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1 February 2015 Gentry Revisited: The Agaves of the Peninsula of Baja California, México
Robert H. Webb, Greg Starr
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In 1978, Howard Scott Gentry published his second monograph on the genus Agave focusing on the plants of the peninsula of Baja California, México, and the related species in the group Deserticolae in the US and Sonora. We revisit Gentry's work with an emphasis on revising the genus and its taxonomic arrangement and including several recently described species from this Mexican peninsula known for its high plant endemism. A total of 23 Agave taxa occur on the peninsula, 22 of which are endemic. We change Gentry's treatment of four groups into six sections formally defined to better segregate species based on shared inflorescence characteristics. We eliminate one variety, revert one variety to species status, change two species to subspecies or varieties, and reduce one subspecies to a variety. We present high spatial resolution maps of the distribution of these species as well and correct some of the previous identifications of herbarium specimens. Extensive field work suggests that taxonomic problems remain in the Agave sobria complex of the Sierra de la Giganta, where as many as three additional taxa could be described from the array of variation we observed. As well, the distributional overlap of Agave avellanidens and Agave shawii ssp. goldmaniana remains problematic owing to similar vegetative characteristics but greatly differing inflorescences.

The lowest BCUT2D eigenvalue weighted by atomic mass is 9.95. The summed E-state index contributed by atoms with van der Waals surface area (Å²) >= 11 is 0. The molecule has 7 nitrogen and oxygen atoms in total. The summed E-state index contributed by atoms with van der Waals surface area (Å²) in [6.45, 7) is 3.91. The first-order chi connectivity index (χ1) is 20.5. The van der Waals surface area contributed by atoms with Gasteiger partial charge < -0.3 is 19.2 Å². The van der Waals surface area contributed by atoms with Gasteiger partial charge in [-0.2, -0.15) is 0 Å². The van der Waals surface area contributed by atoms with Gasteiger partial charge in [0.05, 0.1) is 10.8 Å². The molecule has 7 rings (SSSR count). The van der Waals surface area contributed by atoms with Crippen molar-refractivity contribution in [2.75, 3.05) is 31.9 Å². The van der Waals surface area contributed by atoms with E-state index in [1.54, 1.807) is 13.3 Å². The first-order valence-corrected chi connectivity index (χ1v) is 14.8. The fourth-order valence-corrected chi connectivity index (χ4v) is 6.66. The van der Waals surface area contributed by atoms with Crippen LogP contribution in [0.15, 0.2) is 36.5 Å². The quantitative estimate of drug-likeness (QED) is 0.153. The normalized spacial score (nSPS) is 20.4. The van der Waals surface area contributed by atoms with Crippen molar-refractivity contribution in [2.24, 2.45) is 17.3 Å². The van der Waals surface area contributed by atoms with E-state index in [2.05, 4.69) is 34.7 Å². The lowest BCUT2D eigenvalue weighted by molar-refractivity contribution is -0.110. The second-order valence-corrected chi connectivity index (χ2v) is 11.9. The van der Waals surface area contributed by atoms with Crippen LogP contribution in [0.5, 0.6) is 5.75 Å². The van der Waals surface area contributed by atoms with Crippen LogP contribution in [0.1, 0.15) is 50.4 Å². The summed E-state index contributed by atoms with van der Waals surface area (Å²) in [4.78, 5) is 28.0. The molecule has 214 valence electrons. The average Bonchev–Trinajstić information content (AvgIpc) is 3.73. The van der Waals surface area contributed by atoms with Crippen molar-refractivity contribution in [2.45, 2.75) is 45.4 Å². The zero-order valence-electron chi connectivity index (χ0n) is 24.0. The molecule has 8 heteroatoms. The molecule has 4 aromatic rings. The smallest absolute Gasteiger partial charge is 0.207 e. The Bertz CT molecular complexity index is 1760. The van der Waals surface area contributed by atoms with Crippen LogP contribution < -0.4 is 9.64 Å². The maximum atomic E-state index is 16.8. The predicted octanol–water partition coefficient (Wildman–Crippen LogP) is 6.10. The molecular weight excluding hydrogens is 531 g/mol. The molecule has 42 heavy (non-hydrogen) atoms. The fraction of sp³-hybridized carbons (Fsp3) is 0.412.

Robert H. Webb and Greg Starr "Gentry Revisited: The Agaves of the Peninsula of Baja California, México," Haseltonia 2015(20), 64-108, (1 February 2015).
Published: 1 February 2015
arid environment
Baja California
endemic species
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